There are many pressures in the modern studio environment, from deadlines to matching client expectations. That’s not to say other marketing departments do not face similar requirements, everyone has a challenge of some kind, but when it comes to creative thinking, it can be like balancing a spinning plate with one hand and trying to make a sandwich with the other.
The amazing advances in technology for designers has changed the game significantly. In the ‘good old days’ of design (circa 1990), we creative types were offered more freedom to think of exciting new ideas and daring new initiatives. Why so?
New technology and new services are open and accessible to all. The assumption from many is that a job can be done in less time. It can, but aren’t we all forgetting the amount of time required to think of a groundbreaking new concept? With ever improving InDesign and PhotoShop software, photo editing apps, stock image services such as Shutterstock and iStockPhoto and easily purchasable website layout themes, it is tempting to cut corners, save budget and ask for shorter deadlines.
Such platforms can be great, especially for the pitching and idea process. But they have their downsides too. There are a great many tools available for designers currently, and I’m sure there will be more in the years to come, but ultimately it is better from a creative standpoint to design something from scratch, rather than borrowing from elsewhere.
One key reasoning is to stand out from the crowd. If you visit the Audi website, there are no stock images. There was a creative brief, that incorporated brand values, and then photographers and designers went to work to make those products look astonishing. The investment has been on time, effort and creative vision. Consequently, the results really differentiate the vehicles.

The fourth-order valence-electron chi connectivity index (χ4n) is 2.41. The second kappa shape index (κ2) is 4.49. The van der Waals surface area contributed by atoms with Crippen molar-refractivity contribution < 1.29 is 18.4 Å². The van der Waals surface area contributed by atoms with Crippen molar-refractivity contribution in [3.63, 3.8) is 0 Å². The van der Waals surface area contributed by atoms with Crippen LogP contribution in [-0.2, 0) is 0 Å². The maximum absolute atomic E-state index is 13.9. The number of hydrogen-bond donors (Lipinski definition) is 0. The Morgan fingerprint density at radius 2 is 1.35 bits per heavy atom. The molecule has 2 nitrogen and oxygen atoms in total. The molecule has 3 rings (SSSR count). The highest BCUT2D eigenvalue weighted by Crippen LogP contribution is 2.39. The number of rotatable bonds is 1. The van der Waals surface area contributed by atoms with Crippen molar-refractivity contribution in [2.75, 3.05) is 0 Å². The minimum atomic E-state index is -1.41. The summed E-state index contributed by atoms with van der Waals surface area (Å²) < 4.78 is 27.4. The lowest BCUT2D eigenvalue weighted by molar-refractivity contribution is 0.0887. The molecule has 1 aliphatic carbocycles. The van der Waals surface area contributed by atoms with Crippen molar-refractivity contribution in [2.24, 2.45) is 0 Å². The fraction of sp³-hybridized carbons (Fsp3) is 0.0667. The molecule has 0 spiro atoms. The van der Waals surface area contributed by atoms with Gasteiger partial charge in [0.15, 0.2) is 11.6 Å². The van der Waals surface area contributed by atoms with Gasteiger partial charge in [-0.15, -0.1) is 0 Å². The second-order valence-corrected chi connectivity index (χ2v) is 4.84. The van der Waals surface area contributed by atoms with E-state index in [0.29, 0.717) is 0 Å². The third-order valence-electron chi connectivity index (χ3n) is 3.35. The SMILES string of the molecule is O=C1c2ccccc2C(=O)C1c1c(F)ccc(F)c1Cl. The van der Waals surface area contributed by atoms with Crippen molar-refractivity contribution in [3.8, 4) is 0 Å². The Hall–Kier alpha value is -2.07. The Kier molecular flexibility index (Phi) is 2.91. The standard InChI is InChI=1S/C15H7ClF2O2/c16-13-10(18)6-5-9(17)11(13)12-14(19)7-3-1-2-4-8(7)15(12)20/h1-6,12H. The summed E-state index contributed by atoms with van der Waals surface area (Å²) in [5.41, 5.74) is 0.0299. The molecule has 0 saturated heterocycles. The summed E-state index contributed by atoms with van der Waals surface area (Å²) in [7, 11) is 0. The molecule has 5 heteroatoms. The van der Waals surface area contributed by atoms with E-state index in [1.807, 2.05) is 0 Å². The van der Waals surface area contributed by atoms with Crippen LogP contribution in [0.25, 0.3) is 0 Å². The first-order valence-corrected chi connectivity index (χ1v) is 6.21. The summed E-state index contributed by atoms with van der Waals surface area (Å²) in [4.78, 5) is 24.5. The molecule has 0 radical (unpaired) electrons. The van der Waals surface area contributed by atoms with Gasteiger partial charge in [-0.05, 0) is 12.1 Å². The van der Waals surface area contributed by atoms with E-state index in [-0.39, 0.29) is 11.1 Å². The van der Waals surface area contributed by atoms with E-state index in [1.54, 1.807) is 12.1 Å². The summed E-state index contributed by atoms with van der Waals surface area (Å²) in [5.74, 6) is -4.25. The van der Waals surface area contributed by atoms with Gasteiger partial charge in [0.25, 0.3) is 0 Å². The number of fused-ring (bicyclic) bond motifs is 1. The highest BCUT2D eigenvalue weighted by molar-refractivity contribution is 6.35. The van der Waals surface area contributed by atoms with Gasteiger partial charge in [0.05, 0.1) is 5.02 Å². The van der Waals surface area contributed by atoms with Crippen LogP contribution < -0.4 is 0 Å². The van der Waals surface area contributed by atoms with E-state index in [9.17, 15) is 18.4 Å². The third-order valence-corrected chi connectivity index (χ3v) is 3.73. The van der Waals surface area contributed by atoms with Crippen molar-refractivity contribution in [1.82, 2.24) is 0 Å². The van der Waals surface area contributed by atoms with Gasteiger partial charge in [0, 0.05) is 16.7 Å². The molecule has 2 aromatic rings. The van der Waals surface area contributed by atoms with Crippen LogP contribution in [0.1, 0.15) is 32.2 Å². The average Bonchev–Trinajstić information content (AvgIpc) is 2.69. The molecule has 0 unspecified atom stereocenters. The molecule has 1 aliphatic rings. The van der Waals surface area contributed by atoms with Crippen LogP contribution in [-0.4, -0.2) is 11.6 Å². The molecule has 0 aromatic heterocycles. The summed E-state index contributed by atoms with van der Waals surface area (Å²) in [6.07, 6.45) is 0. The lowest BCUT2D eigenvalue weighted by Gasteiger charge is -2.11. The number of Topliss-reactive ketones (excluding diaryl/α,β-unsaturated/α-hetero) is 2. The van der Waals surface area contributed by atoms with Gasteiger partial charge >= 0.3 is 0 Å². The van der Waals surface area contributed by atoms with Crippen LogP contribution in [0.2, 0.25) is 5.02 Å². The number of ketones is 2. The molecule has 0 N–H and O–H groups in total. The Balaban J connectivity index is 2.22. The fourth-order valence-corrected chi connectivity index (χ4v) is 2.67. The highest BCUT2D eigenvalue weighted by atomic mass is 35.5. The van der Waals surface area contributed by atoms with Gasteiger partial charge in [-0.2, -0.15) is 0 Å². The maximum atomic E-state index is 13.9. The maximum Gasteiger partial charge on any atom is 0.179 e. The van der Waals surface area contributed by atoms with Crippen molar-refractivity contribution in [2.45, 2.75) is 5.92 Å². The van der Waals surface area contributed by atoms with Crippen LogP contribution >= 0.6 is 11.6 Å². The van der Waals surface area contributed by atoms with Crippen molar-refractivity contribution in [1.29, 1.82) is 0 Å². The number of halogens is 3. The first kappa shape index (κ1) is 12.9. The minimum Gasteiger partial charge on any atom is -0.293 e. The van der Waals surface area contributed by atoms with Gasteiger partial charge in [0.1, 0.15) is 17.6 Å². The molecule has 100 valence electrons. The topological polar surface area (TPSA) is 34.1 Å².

Audi is obviously a premium product, and ultimately a budget always has a limit. I am not suggesting you spend as much as Audi to promote your latest range of toothbrush bristle replacements for local council workers, but the idea process should not be underestimated as it is crucial to conceiving a successful marketing campaign.
Imagine the horror of using a stock image for a website page or an important piece of in-store POS, only to see a chief competitor also using the same stock image. Customers, at a glance, will not be able to distinguish between your marketing and their marketing. Somehow you can just tell an image is purchased rather than created.
From an agency point of view, using such platforms prevents our talented studio team from flexing their considerable design chops. Over time, simply finding stock images online is far less stimulating than producing fresh images ourselves. We could almost become ‘rusty’, and who wants to become ‘rusty’?
The current focus on reducing the time spent on a project is great for finding a low-cost alternative in a short period of time. But that is a short-term methodology. Long-term, originality and creativity will always win out.
As agencies, our job is to collectively push the idea of individuality, pushing the design envelope. We have a dedicated team of talented individuals, all of whom can produce stunning pieces of marketing material and web design. We aren’t alone. Ultimately, more time spent on the idea — and having everything else follow that idea — provides better results. Cutting corners compromises the vision of a project. Our best work comes from being original, and long may it continue.